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Taiwanese-Australian Indigenous Knowledges Symposia Plants Seeds for Collaborations

Amy Stevenson

19 July 2019: The University of Canberra’s Collaborative Indigenous Research Initiative (CIRI) and Faculty of Health joined forces to bring together and showcase innovative research projects with Indigenous peoples in Taiwan and Australia.

After being welcomed to country by Ngunnawal UC Elder-In-Residence Aunty Ros Brown, Apu’u Kaaviana, an Indigenous Taiwanese grassroots organiser and representative of the Kanakanavu people in the Taiwanese Council of Indigenous Peoples, Associate Professor Chin-ju Lin from Kaohsiung Medical University and academics, students and community members from various  faculties exchanged Indigenous knowledges and talked about the work they do with Indigenous peoples and communities.  

The symposia included presentations, documentaries and yarning circles. The yarning circles, which were facilitated by Wayne Applebee, an Indigenous Elder and PhD student, provided an opportunity for participants to get to know each other at deeper levels and to explore in greater depth ways of reviving, strengthening and promoting Indigenous knowledges, and cultural and spiritual practices.

UC Assistant Professor in the Faculty of Health, Dr Petra Buergelt, who initiated and organised the event, said the symposia created a space for Indigenous and non-Indigenous representatives of both countries to connect and exchange on their projects. 

This exchange emerged from an Indigenist participatory action research initiative that was initiated by Australian and Taiwanese Indigenous peoples at the end of 2017. The exchanges are co-created and co-implemented by an inter-disciplinary and inter-sectorial team consisting of Indigenous and non-Indigenous community members, academics and the Red Cross in Northern Australia and Taiwan.

“As part of this initiative we started connecting Indigenous communities in Taiwan and Australia to facilitate them exchanging their ecological-cultural Indigenous knowledges, cultural practices and experiences to contribute to healing and transforming the traumatic past and rebuilding their strength,” said Dr Buergelt.…  

Dr Buergelt, who co-leads this initiative, said, “Humanity is increasingly experiencing disease, disasters and climate change challenges. Indigenous ecological and cultural knowledges practices centering around living in harmony with nature are the key to restoring health and wellbeing of all people holistically, reducing the risk of disasters and adapting to climate change.

“However, worldwide, Indigenous peoples are suffering large health inequalities and disadvantages as a result of historical and contemporary colonisation. For Indigenous peoples from different countries, and their non-Indigenous allies, uniting and working together two-way is critical for healing and strengthening both Indigenous and non-Indigenous peoples, which is, in turn, is the key to human survival and thriving.”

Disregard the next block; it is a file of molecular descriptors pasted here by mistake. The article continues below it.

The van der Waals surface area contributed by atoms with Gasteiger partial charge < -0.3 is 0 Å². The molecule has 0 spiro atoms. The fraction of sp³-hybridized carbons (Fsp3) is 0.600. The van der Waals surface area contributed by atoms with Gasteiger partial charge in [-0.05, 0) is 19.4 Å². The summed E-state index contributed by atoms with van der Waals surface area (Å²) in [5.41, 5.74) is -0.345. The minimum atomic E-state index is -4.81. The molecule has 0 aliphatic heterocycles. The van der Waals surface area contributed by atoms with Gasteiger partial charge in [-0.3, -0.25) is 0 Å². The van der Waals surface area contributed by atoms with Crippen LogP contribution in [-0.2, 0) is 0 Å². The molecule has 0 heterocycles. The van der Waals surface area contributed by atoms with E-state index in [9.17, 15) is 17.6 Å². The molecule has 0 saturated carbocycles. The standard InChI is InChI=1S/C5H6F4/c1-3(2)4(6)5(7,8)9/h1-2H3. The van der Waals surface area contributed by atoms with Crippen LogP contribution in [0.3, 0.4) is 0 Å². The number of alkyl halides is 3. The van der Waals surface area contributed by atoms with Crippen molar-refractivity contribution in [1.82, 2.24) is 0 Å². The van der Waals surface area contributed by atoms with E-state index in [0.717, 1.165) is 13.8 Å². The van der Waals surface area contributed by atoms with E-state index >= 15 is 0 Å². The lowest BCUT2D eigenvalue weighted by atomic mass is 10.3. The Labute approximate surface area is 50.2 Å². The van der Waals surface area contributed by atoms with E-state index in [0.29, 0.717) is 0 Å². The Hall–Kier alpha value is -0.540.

The representative from Kaohsiung Medical University, Associate Professor Lin, added that the symposia was also an opportunity to exchange knowledges about how universities can fulfil their social responsibilities towards Indigenous communities.

“We came here to also exchange experiences of how more Indigenous knowledges could be taught in universities and how universities could create a more culturally safe environment for Indigenous students and academics that enables them to succeed and to fully contribute their Indigenous knowledges,” Associate Professor Lin said.

Apuu Kaaviana emphasised, “The collaboration between Indigenous and non-Indigenous peoples are always challenging. In many cases, scholars came to our communities with their profession. I hope more and more scholars came to our communities with attitudes of respecting, understanding, and listening. We should work together as partners, rather than helpless victims who needed to be helped. We are still trying. I think this collaboration also represents our steps towards reconciliation between Indigenous and non-Indigenous people, communities and universities”.

The symposia participants realised the many similarities between Australian and Taiwan Indigenous knowledges, experiences and impacts of colonisation, and challenges and opportunities for learning from each other. The authentic exchange led to participants bonding, feeling strengthened and being inspired to work together, planting seeds for collaborating in terms of Indigenous research and education across both countries to contribute to turning the tide and restoring harmony, health and wellbeing.

The Office of Aboriginal and Torres Strait Islander Leadership and Strategy through the University of Canberra Collaborative Indigenous Research Initiative is proud to support international Indigenous collaborations such as this symposia. This event has been a great success with a coming together of Indigenous scholars from both Taiwan and Australia. Such exchange opportunities are highly valuable not only for sharing research and Indigenous knowledges, but also sharing culture and developing a better understanding of the social position of our respective Indigenous communities.